Email marketers, meet your new cubicle mate: machine intelligence
Columnist Chad White takes a look at the future of machine learning and AI in email marketing, its limits, and why humans will still have a big role to play.
In a few years, email copywriters may spend more time editing and approving copy than writing it, and email designers may not actually design “emails” at all. Why? Because of advancements in machine learning and automation.
Litmus (my employer) recently asked more than 1,100 marketers: “Will machine learning, AI, and predictive software ever determine the majority of the content (subject lines, images, copy, etc.) in marketing emails?”
The answer? Two-thirds of marketers welcome their machine co-workers — whether it’s begrudgingly or eagerly:
Machine learning, predictive analytics and other tools are already making an impact on how marketers generate email content. Intelligent software is currently contributing the most in the form of product and content suggestions for individual subscribers, but it’s also involved with subject line writing and other aspects of email marketing.
There’s little doubt that over time, machines will be even more actively involved than they are now.
Machine intelligence is well-suited to thrive in email marketing because the medium is:
- data-rich; and
The role of machines in email marketing was one of the many subjects that came up in our “Email Marketing in 2020” report (email registration required), which examined what the channel would look like in the years ahead.
Tim Watson, founder of Zettasphere, and Morgan Stewart, CEO and co-founder of Trendline Interactive, were among the most optimistic about how intelligent software will guide future email marketing campaigns, primarily because the scale of one-to-one marketing is simply too great for humans to wrangle. Watson said in the report:
[blockquote]New paradigms are needed that allow marketers to create principle-based automation rather than the current prescriptive-based methods. Operating off these principles, machine intelligence will manage and control the messaging to each individual across channels, creating the truly integrated experiences that are currently talked about a lot but rarely delivered. [/blockquote]
To achieve this, Watson says that rather than modeling messaging sequences, marketers need to model their customers and have everything driven by that.
Stewart also sees the need to abandon the current prescriptive approaches to messaging:
[blockquote]In order to deliver a one-to-one experience, customer data and content must be completely divorced from one another and algorithms applied that identify which content should be delivered to which customer, and when. [/blockquote]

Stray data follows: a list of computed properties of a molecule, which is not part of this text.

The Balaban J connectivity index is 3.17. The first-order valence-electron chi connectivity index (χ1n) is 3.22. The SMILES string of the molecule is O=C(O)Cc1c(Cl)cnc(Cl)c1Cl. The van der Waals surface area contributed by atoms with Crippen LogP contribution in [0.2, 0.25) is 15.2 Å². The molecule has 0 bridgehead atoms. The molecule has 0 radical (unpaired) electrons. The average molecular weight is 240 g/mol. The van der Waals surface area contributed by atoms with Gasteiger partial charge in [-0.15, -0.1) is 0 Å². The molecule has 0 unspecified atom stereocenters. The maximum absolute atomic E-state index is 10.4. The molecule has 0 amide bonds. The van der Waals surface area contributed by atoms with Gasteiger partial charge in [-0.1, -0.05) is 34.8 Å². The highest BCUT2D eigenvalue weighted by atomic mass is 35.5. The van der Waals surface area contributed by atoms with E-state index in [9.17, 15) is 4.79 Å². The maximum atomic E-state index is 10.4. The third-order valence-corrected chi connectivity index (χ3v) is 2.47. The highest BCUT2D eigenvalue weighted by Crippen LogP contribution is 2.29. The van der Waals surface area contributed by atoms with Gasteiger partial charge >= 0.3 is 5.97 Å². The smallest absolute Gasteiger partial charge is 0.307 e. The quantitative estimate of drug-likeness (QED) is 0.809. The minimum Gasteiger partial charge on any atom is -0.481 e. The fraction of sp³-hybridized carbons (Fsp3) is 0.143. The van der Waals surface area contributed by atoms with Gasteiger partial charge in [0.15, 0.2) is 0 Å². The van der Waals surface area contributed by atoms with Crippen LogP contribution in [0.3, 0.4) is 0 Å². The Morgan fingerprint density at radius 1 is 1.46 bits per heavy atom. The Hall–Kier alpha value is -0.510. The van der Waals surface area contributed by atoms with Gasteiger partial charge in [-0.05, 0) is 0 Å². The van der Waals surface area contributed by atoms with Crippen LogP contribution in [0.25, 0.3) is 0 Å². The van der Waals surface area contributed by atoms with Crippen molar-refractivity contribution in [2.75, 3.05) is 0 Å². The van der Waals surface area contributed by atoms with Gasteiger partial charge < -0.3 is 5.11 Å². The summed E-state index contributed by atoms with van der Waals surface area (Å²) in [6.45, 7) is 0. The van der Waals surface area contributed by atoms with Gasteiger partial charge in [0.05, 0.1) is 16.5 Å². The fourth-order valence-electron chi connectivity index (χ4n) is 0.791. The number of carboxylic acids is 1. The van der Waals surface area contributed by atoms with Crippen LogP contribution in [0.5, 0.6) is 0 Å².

Ultimately, this leads to a new paradigm where marketers approve “content modules, not full creative, and sign off on targeting models, not customer segments,” he said.
In other words, marketers will no longer create emails — at least not in the traditional sense. Instead, they’ll create email content and define email audiences, and then software will use those raw materials to create one-to-one emails on a massive scale.
The limits of email marketing automation
All that said, people will still have a major role to play in email marketing for several critical reasons:
1. Machines are pretty horrible at creativity. That means companies will still need designers and graphic artists to create visuals and to set parameters around fonts, font sizes, color palettes and so on.
They’ll also need copywriters if they plan on using cultural references, humor or anything that’s not straightforward.
2. Marketers will need to supply AIs with the right data. Machine intelligence is only as smart as the data it’s given.
Marketers will have to decide how and when to ask for a variety of data points from their prospects and customers. Preference centers and progressive profiling efforts will likely become more important in the future because of the need for strong first-party data.
3. People will need to set the goals and parameters for their automation. Companies have different goals for different campaigns and separate goals for various audience segments, so your AI will need to know what exactly it’s trying to optimize at any given time.
Beyond those reasons, company goals also can shift because of competitive reasons, inventory levels, stock market influences and other factors.
4. Machines excel at logic, but human beings excel at being illogical. People are emotional, impulsive and unpredictable, and they make decisions that are counter to what might appear to be their best interests.
Marketers, not machines, will have the best chance of understanding people’s motivations and of connecting with their customers on an emotional level.
5. Because machines rely on historical performance for a lot of their “intuition,” they don’t handle shocks well. For instance, thanks to social media, cultural micro-shocks change the meaning, inferences and associations of particular words.
And macro-shocks like 9/11 and the Great Recession can quickly change the mindset and behaviors of your audience. Marketers will continue to have a strong hand in navigating these shocks.
All of this boils down to the fact that experimentation and A/B testing will be all the more vital to success in the years ahead — except marketers won’t just be testing designs, wording and timing. Marketers will spend an increasing amount of time testing logic and verifying that the machines are right — just so they don’t forget who the boss is.